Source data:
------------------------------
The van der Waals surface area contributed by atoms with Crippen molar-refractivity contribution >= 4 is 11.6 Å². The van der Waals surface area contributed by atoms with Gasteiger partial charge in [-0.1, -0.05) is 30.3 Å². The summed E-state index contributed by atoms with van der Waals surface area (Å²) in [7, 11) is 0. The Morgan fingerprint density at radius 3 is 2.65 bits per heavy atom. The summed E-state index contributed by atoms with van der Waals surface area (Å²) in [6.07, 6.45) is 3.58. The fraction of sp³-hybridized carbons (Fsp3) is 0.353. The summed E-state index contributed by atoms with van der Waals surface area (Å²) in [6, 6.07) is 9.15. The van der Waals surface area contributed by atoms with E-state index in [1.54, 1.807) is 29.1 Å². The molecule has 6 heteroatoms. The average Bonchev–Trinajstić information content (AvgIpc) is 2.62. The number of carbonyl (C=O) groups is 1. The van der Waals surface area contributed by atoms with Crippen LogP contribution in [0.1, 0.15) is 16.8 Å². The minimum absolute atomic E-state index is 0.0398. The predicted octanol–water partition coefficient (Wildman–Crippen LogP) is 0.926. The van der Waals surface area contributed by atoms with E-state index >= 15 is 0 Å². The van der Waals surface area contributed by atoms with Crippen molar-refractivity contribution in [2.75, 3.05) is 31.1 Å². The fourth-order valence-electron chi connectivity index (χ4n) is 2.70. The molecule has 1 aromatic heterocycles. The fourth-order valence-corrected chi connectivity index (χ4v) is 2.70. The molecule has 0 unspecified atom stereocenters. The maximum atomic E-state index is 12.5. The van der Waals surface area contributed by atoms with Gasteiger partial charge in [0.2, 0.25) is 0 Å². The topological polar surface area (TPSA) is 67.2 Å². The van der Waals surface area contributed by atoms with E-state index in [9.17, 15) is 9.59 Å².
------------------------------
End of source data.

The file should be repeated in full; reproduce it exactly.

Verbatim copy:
The van der Waals surface area contributed by atoms with Crippen molar-refractivity contribution >= 4 is 11.6 Å². The van der Waals surface area contributed by atoms with Gasteiger partial charge in [-0.1, -0.05) is 30.3 Å². The summed E-state index contributed by atoms with van der Waals surface area (Å²) in [7, 11) is 0. The Morgan fingerprint density at radius 3 is 2.65 bits per heavy atom. The summed E-state index contributed by atoms with van der Waals surface area (Å²) in [6.07, 6.45) is 3.58. The fraction of sp³-hybridized carbons (Fsp3) is 0.353. The summed E-state index contributed by atoms with van der Waals surface area (Å²) in [6, 6.07) is 9.15. The van der Waals surface area contributed by atoms with E-state index in [1.54, 1.807) is 29.1 Å². The molecule has 6 heteroatoms. The average Bonchev–Trinajstić information content (AvgIpc) is 2.62. The number of carbonyl (C=O) groups is 1. The van der Waals surface area contributed by atoms with Crippen LogP contribution in [0.1, 0.15) is 16.8 Å². The minimum absolute atomic E-state index is 0.0398. The predicted octanol–water partition coefficient (Wildman–Crippen LogP) is 0.926. The van der Waals surface area contributed by atoms with E-state index >= 15 is 0 Å². The van der Waals surface area contributed by atoms with Crippen molar-refractivity contribution in [2.75, 3.05) is 31.1 Å². The fourth-order valence-electron chi connectivity index (χ4n) is 2.70. The molecule has 1 aromatic heterocycles. The fourth-order valence-corrected chi connectivity index (χ4v) is 2.70. The molecule has 0 unspecified atom stereocenters. The maximum atomic E-state index is 12.5. The van der Waals surface area contributed by atoms with Gasteiger partial charge in [0.2, 0.25) is 0 Å². The topological polar surface area (TPSA) is 67.2 Å². The van der Waals surface area contributed by atoms with E-state index in [9.17, 15) is 9.59 Å².